GGJ 2010: Post Mortem-ing a Weekend

The Last Bullfight: Our beauty render

The Last Bullfight: Our beauty render

Global Game Jam 2010 Post #3:
The weekend is over and our game is playable (!).
You can find it here:
We recommend the web/flash version (may ask you to download/install the small Unity/flash player).
If you are stuck in any way, please email me:

What Went Awesome:
* Treating Each Other Well: listening to each other’s ideas, encouraging each other to take water and brain breaks, keeping good humor, appreciating each other’s contributions.
* Making Good Decisions as a team at regular intervals on what features to keep and what to toss in order to get the project done: late Saturday afternoon, late Saturday night and first thing Sunday morning.
* Planning Our Work Flow: in our design doc we structured the weekend into 3-hour block “sprints.” This helped to guide our productivity and made a good balance between being able to dive deeply into our work and regularly checking-in with each other. We also got each other’s contact info right at the start, chose a safe source system, and established an “it is OK to recuse yourself early from meetings in order to be productive” policy.
* Allowing Pablo Picasso to do all our concept art for us.
* Research: we spent two hours on Friday night watching and discussing bullfights on Youtube, and came away with a clear vision for our subject matter that supported our thinking all weekend.
* Manageable Art Scope: making a game with only one location and where the main animated characters–the bull and the matador–are frequently invisible made it much easier as the sole artist to produce any kind of quality rather than just quantity.
* Our wacky deception mechanic, to our surprise and delight, actually seems to make sense to people.

What Could Have Went Awesomer:
* The free version of Unity did not play nice with our choice of version safe software, SVN, and by my estimate our (amazing) two-person code team lost 20% of the weekend dealing with issues around synching their work until downloading a professional trial late Saturday night.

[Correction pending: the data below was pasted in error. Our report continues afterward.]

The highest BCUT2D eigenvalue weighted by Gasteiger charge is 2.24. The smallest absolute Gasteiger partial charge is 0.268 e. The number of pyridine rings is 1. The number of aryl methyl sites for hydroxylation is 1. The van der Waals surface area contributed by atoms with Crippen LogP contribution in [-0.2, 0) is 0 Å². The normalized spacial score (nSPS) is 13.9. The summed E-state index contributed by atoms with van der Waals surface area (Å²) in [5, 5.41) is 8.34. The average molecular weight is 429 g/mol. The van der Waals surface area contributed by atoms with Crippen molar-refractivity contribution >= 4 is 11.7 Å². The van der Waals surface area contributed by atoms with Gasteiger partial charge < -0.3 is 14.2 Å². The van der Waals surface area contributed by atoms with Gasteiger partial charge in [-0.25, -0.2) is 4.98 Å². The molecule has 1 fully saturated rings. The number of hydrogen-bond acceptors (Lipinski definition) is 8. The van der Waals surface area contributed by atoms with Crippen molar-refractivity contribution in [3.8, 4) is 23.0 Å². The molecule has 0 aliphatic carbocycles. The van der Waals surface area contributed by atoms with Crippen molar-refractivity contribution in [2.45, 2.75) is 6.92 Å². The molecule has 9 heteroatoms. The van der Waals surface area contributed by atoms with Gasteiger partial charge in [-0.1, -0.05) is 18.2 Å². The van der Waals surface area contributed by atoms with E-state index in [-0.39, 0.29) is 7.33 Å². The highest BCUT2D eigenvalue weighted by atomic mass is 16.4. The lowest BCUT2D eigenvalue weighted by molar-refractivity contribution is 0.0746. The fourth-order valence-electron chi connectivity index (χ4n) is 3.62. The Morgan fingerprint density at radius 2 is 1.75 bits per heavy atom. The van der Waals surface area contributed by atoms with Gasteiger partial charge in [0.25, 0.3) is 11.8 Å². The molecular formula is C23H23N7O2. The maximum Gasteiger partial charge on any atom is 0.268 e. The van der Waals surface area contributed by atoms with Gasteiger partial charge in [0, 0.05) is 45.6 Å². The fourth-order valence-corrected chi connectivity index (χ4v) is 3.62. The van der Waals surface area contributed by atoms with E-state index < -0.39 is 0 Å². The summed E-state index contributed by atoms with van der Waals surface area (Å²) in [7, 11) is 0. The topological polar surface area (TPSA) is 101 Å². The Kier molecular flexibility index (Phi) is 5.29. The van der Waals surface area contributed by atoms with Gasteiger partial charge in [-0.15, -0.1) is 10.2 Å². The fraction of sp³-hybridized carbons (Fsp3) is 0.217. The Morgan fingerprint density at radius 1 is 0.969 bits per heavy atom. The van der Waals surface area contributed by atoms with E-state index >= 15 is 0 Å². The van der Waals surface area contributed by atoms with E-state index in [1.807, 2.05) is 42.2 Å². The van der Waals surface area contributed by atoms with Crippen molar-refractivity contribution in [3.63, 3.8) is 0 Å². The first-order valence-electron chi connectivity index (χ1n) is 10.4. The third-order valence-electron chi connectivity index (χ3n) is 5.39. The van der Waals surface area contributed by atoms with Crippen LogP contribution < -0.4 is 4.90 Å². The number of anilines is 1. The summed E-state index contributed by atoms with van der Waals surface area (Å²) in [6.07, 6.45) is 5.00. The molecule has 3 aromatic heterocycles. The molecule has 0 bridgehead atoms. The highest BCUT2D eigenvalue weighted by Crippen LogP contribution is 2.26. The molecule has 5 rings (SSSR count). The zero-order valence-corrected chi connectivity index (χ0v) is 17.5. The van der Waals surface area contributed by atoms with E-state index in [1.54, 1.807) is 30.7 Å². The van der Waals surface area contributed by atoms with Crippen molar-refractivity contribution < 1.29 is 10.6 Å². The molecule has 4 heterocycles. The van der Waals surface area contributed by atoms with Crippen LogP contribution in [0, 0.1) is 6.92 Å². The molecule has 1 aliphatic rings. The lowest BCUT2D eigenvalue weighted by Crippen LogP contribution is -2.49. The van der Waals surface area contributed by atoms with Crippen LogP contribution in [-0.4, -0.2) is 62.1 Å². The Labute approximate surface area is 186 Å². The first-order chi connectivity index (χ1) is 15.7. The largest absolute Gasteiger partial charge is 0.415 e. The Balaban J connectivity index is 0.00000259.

* Possibly a better balance between tweaking and implementing features: considering we had so little time to get our game made before the 3pm Sunday deadline, I wonder if we could have spent less time tweaking details of the game on Saturday and more time getting features in as quick and dirty as possible. As team artist, I was aware of how motivating it was for my team to see semi-polished art early on, but also that having rougher animations available earlier than the Saturday evening sprint would have helped the team to get gameplay feedback features in sooner, allowing us to test the game before the bleeding deadline edge.
* Defining/addressing Work Needs Better: we allowed one of our teammates, the research/QA lead, to work essentially on his lap all weekend when we should have gotten him a table, and another needed more quiet space than we found for him early on. A better discussion of what each person needs to be productive should have been part of our first meeting.
* More documentation: it is hard to document everything when creating a game at 90 miles an hour, but the few times we did document our work made such a huge difference in our thinking and productivity that I suspect any bit more would have helped.

We want to thank Rik Eberhardt and Phillip Tan and everyone at the Singapore-MIT Gambit Game Lab for hosting this fantastic event and taking such good care of us all weekend, from the great organization to tech support to arranging meals. We recommend you try out all the games made at MIT this weekend. Some we are particularly fond of include:

* Run Run Run Jump: More joy than any single game should be capable of producing in one weekend. These guys shared a space with us, so yes, their sound track is permanently scarred into our brains:

* Press X to Not Die: Amazingly clever and deliciously mean game, a send-up of Quicktime events with an exceptional amount of beautiful 2D animation:

* Quest for Stick: Lovely Braid-like look and feel, with a very cool mechanic for interacting with the world:

One Comment

  1. I really love the art you guys came up with, I kind of wish I could have worked on this as well as Quest for Stick. I absolutely love the bull!

Comments are now closed for this article.